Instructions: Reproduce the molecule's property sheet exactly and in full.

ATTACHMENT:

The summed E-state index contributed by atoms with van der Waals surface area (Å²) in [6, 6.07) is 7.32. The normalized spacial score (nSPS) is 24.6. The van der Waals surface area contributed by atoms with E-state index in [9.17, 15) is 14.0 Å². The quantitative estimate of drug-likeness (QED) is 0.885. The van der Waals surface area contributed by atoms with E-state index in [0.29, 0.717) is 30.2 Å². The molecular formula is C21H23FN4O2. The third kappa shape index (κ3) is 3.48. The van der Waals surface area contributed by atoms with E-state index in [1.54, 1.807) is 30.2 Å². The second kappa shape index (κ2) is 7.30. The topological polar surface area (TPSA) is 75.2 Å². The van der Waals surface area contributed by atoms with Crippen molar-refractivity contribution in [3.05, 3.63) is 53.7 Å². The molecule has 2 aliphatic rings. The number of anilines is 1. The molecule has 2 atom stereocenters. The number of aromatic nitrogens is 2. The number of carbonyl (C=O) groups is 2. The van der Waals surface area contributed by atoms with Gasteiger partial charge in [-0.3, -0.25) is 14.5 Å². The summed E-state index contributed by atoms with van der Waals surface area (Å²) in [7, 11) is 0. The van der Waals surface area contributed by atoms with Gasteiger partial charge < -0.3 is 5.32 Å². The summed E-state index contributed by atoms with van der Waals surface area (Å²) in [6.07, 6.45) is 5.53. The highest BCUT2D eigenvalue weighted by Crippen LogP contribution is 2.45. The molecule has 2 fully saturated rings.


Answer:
The summed E-state index contributed by atoms with van der Waals surface area (Å²) in [6, 6.07) is 7.32. The normalized spacial score (nSPS) is 24.6. The van der Waals surface area contributed by atoms with E-state index in [9.17, 15) is 14.0 Å². The quantitative estimate of drug-likeness (QED) is 0.885. The van der Waals surface area contributed by atoms with E-state index in [0.29, 0.717) is 30.2 Å². The molecular formula is C21H23FN4O2. The third kappa shape index (κ3) is 3.48. The van der Waals surface area contributed by atoms with E-state index in [1.54, 1.807) is 30.2 Å². The second kappa shape index (κ2) is 7.30. The topological polar surface area (TPSA) is 75.2 Å². The van der Waals surface area contributed by atoms with Crippen molar-refractivity contribution in [3.05, 3.63) is 53.7 Å². The molecule has 2 aliphatic rings. The number of anilines is 1. The molecule has 2 atom stereocenters. The number of aromatic nitrogens is 2. The number of carbonyl (C=O) groups is 2. The van der Waals surface area contributed by atoms with Gasteiger partial charge in [-0.3, -0.25) is 14.5 Å². The summed E-state index contributed by atoms with van der Waals surface area (Å²) in [7, 11) is 0. The van der Waals surface area contributed by atoms with Gasteiger partial charge < -0.3 is 5.32 Å². The summed E-state index contributed by atoms with van der Waals surface area (Å²) in [6.07, 6.45) is 5.53. The highest BCUT2D eigenvalue weighted by Crippen LogP contribution is 2.45. The molecule has 2 fully saturated rings.